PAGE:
Less than a week before Facebook chief executive Mark Zuckerberg donned a suit to testify before the United States Congress, influencer monetisation platform Liketoknow.it sent an email to users: “As of today, you will be able to shop Instagram content exclusively with a screenshot, as like-based shopping will no longer be supported due to changes in Facebook/Instagram’s third-party access to likes.”
It was a short message with big meaning.
The move means that, for example, third-parties can no longer access follower lists, relationships information, see which posts users have “liked” or receive notifications when media is posted. Analytics companies that provide follower demographics will no longer have access to Instagram data and people can no longer use “bots” to follow accounts or “like” Instagram posts.
To put it plainly, many businesses that aggregate data about influencers are dead in the water, said Liketoknow.it founder Amber Venz Box. She added that while Liketoknow.it (and parent company RewardStyle) had leveraged Facebook’s developer tools, she always knew it was possible they might change or disappear, so the company began removing its reliance on these tools in 2015 (one year after the venture was founded). A year ago, Liketoknow.it introduced a way to shop influencer content using a screenshot or directly within its app, rather than through Instagram likes. (The company reports that, last year, users purchased more than $270 million in products using this technology.)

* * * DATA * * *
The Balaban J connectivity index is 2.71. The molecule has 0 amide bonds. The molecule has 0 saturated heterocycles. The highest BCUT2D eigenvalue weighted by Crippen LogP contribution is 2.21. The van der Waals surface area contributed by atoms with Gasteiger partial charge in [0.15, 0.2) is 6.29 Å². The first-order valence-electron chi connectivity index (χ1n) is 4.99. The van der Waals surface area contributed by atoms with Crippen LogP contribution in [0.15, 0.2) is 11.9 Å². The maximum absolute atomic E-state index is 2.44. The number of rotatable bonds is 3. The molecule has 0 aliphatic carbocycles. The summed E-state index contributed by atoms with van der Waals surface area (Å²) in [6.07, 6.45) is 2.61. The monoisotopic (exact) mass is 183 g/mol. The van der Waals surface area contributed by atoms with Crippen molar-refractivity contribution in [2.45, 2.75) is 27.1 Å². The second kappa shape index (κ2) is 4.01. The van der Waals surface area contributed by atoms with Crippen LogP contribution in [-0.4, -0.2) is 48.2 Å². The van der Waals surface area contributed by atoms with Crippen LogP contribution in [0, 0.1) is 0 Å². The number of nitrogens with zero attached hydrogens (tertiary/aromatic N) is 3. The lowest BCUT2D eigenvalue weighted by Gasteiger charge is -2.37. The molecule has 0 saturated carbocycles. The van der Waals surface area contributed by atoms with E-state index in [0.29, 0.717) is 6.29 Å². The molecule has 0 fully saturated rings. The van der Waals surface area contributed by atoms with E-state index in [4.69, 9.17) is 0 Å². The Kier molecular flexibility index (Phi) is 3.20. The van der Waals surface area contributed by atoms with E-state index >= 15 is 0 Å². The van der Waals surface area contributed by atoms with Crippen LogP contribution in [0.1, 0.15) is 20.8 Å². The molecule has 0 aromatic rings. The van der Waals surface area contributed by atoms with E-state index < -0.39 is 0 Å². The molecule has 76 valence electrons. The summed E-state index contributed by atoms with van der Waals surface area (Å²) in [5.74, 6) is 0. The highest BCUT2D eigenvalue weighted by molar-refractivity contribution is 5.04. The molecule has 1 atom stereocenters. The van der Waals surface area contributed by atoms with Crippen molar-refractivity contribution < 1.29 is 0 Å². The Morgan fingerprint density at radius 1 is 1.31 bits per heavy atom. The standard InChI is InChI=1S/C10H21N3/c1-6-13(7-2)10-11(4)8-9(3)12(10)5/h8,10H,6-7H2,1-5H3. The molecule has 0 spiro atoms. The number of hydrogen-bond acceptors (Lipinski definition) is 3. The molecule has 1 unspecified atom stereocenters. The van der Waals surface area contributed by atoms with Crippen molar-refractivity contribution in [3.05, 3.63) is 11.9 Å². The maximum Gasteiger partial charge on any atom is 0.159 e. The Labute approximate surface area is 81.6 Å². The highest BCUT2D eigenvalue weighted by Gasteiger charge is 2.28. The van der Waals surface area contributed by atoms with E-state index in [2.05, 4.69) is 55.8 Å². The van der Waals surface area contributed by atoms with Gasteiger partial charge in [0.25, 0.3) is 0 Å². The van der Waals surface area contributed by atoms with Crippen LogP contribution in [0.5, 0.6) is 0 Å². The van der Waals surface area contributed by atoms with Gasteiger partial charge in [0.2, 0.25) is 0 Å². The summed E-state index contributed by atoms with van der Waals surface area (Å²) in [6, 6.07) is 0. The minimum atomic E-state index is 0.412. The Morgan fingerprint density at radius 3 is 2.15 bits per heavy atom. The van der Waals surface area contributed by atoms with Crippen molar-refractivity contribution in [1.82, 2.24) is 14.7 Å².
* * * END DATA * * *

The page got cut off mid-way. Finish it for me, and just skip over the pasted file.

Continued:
But many influencers who have eschewed traditional blogs in favour of Instagram are still left in the lurch, says Texas-based influencer Ashley Robertson, who blogs as The Teacher Diva. “It definitely has shaken up the influencer industry, especially the people who rely on Liketoknow.it solely. They don’t have another platform to provide affiliate links or generate sales, so they are just scrambling,” she says.
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